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Gastvortrag zum Thema „Cosmologies of Cold“
5. Dezember, 16:15 bis 17:45
Cryopreservation practices are an essential dimension of contemporary life sciences. They make possible the freezing and storage of cells, tissues and other organic materials at very low temperatures and their subsequent thawing at a future date without apparent loss of vitality.
The ERC-funded research project CRYOSOCIETIES explores the implications of cryopreservation for temporalities and the concept of life. Hence, we are particularly excited to welcome Joanna Radin from Yale University here in Frankfurt. Joanna Radin has generated unique and groundbreaking analytical insights into the modalities and implications of freezing technologies and ‘cryopolitics’. Her talk on December 5 will address “Cosmologies of Cold”, sharing with us some of her internationally renowned research expertise in the realm of cryopreservation.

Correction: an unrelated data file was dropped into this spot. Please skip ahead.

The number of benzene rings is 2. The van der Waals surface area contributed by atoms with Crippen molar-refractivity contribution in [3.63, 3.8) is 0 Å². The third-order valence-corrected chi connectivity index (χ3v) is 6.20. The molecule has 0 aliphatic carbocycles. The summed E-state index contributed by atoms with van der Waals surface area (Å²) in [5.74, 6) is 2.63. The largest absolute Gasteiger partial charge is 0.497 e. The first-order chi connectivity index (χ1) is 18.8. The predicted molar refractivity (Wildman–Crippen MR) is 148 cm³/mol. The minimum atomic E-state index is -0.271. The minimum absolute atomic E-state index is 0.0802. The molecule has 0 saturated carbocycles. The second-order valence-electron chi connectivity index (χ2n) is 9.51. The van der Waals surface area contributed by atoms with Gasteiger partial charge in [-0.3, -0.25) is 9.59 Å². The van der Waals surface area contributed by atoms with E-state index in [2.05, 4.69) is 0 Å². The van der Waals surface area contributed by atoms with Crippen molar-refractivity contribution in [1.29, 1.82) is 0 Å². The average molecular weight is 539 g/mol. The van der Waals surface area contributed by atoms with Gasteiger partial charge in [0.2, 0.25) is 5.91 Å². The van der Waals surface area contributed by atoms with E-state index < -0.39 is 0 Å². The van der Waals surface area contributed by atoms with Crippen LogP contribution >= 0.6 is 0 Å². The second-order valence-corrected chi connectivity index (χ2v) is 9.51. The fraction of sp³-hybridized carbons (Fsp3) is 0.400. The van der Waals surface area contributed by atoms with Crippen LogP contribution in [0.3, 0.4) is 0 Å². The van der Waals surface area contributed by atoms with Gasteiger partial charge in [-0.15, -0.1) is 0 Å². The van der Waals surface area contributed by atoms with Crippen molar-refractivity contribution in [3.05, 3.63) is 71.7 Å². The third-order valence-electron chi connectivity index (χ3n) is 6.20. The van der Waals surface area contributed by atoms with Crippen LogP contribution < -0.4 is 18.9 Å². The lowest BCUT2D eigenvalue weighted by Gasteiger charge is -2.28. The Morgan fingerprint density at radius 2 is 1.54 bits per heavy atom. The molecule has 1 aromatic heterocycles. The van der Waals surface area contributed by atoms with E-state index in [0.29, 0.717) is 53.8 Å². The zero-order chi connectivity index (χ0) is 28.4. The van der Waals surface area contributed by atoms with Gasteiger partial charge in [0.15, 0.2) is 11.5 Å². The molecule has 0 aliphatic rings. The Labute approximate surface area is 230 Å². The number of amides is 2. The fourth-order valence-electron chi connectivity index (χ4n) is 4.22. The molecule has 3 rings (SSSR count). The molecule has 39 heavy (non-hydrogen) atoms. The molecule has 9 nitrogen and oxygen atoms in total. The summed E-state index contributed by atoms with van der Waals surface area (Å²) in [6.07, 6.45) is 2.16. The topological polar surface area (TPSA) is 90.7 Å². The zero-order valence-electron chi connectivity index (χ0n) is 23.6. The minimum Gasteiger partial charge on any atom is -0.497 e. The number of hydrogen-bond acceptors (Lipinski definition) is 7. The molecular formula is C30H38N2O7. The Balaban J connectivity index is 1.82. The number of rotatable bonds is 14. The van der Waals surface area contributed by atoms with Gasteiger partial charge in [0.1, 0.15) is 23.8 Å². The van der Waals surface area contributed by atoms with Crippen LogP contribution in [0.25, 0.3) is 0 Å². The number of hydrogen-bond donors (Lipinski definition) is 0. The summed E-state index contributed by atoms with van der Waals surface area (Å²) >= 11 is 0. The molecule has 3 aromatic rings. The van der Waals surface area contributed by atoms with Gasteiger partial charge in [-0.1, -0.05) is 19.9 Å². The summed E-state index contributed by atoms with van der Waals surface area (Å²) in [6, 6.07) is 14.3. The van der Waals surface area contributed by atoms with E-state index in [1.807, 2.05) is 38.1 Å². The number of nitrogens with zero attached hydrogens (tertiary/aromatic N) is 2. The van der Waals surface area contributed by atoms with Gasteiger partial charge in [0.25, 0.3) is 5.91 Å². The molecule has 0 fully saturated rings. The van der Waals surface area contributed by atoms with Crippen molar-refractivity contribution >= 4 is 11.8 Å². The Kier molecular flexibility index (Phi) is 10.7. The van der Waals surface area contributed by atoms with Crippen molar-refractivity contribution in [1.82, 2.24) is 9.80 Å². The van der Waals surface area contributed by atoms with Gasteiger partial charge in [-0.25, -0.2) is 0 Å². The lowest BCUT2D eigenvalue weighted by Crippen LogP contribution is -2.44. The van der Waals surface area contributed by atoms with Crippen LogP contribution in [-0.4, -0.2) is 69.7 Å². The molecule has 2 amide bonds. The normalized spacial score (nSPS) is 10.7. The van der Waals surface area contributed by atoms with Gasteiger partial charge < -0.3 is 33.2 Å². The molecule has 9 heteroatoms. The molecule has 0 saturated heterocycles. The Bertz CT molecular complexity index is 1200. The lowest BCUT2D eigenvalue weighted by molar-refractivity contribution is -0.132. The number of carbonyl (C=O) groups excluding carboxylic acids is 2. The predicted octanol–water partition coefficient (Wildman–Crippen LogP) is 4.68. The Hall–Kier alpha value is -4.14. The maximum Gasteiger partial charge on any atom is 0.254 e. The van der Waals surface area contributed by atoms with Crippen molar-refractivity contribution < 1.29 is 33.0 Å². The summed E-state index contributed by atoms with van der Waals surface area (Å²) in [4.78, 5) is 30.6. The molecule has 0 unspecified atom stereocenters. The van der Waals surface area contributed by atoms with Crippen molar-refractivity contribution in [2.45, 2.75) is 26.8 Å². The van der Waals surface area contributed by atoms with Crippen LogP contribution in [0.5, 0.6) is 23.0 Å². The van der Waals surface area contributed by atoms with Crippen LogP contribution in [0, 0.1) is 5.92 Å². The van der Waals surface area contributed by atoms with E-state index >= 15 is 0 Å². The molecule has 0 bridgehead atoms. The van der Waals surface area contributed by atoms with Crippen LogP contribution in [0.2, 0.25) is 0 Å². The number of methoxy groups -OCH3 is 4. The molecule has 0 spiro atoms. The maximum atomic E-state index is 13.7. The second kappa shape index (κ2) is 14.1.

Joanna Radin is specialized in History and Sociology of Science, with a research focus on biomedicine and biotechnology. She has particular interests in global histories of biology, ecology, medicine, technology, and anthropology since 1945; history and anthropology of life and death; biomedical technology and computing; feminist, indigenous, and queer STS; and science fiction. Her work is central to understanding the role of cryotechnologies in current biomedicine and biotechnologies, particularly through her book Life on Ice: A History of New Uses for Cold Blood (Chicago 2017) which is “the first history of the low-temperature biobank”. She is also co-editor, with Emma Kowal, of Cryopolitics: Frozen Life in a Melting World (MIT 2017), which considers the technics and ethics of freezing across the life and environmental sciences.
Der öffentliche Gastvortrag erfolgt auf Einladung des Schwerpunkts Biotechnologie, Natur und Gesellschaft, Institut für Soziologie, FB 03.
Ort: Campus Westend, PEG-Gebäude, 1.G107